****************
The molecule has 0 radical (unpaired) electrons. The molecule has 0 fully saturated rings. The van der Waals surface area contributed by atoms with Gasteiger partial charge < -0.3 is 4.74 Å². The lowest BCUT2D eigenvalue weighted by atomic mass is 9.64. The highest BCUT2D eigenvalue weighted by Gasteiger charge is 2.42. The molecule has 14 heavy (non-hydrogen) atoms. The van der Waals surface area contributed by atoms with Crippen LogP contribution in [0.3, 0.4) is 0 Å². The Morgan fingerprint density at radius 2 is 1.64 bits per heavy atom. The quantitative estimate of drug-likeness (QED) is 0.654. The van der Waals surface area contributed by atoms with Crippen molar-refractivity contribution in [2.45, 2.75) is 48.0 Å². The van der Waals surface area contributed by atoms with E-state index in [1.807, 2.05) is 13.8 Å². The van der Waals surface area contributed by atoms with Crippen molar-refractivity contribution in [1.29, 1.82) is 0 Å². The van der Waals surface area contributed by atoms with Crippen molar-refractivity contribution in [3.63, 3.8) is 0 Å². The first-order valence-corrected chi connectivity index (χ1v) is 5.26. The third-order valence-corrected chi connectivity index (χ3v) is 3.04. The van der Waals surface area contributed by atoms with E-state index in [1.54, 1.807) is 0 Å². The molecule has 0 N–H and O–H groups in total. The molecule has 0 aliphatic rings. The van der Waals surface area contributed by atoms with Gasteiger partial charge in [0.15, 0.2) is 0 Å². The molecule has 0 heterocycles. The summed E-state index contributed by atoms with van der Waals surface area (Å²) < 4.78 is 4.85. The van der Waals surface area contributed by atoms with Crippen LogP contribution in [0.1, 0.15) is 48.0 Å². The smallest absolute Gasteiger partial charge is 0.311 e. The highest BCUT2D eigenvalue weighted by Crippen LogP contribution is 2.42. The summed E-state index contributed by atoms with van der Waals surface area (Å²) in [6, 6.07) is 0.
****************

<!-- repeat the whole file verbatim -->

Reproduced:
The molecule has 0 radical (unpaired) electrons. The molecule has 0 fully saturated rings. The van der Waals surface area contributed by atoms with Gasteiger partial charge < -0.3 is 4.74 Å². The lowest BCUT2D eigenvalue weighted by atomic mass is 9.64. The highest BCUT2D eigenvalue weighted by Gasteiger charge is 2.42. The molecule has 14 heavy (non-hydrogen) atoms. The van der Waals surface area contributed by atoms with Crippen LogP contribution in [0.3, 0.4) is 0 Å². The Morgan fingerprint density at radius 2 is 1.64 bits per heavy atom. The quantitative estimate of drug-likeness (QED) is 0.654. The van der Waals surface area contributed by atoms with Crippen molar-refractivity contribution in [2.45, 2.75) is 48.0 Å². The van der Waals surface area contributed by atoms with E-state index in [1.807, 2.05) is 13.8 Å². The van der Waals surface area contributed by atoms with Crippen molar-refractivity contribution in [1.29, 1.82) is 0 Å². The van der Waals surface area contributed by atoms with Crippen molar-refractivity contribution in [3.63, 3.8) is 0 Å². The first-order valence-corrected chi connectivity index (χ1v) is 5.26. The third-order valence-corrected chi connectivity index (χ3v) is 3.04. The van der Waals surface area contributed by atoms with E-state index in [1.54, 1.807) is 0 Å². The molecule has 0 N–H and O–H groups in total. The molecule has 0 aliphatic rings. The van der Waals surface area contributed by atoms with Gasteiger partial charge in [0.15, 0.2) is 0 Å². The molecule has 0 heterocycles. The summed E-state index contributed by atoms with van der Waals surface area (Å²) < 4.78 is 4.85. The van der Waals surface area contributed by atoms with Crippen LogP contribution in [0.1, 0.15) is 48.0 Å². The smallest absolute Gasteiger partial charge is 0.311 e. The highest BCUT2D eigenvalue weighted by Crippen LogP contribution is 2.42. The summed E-state index contributed by atoms with van der Waals surface area (Å²) in [6, 6.07) is 0.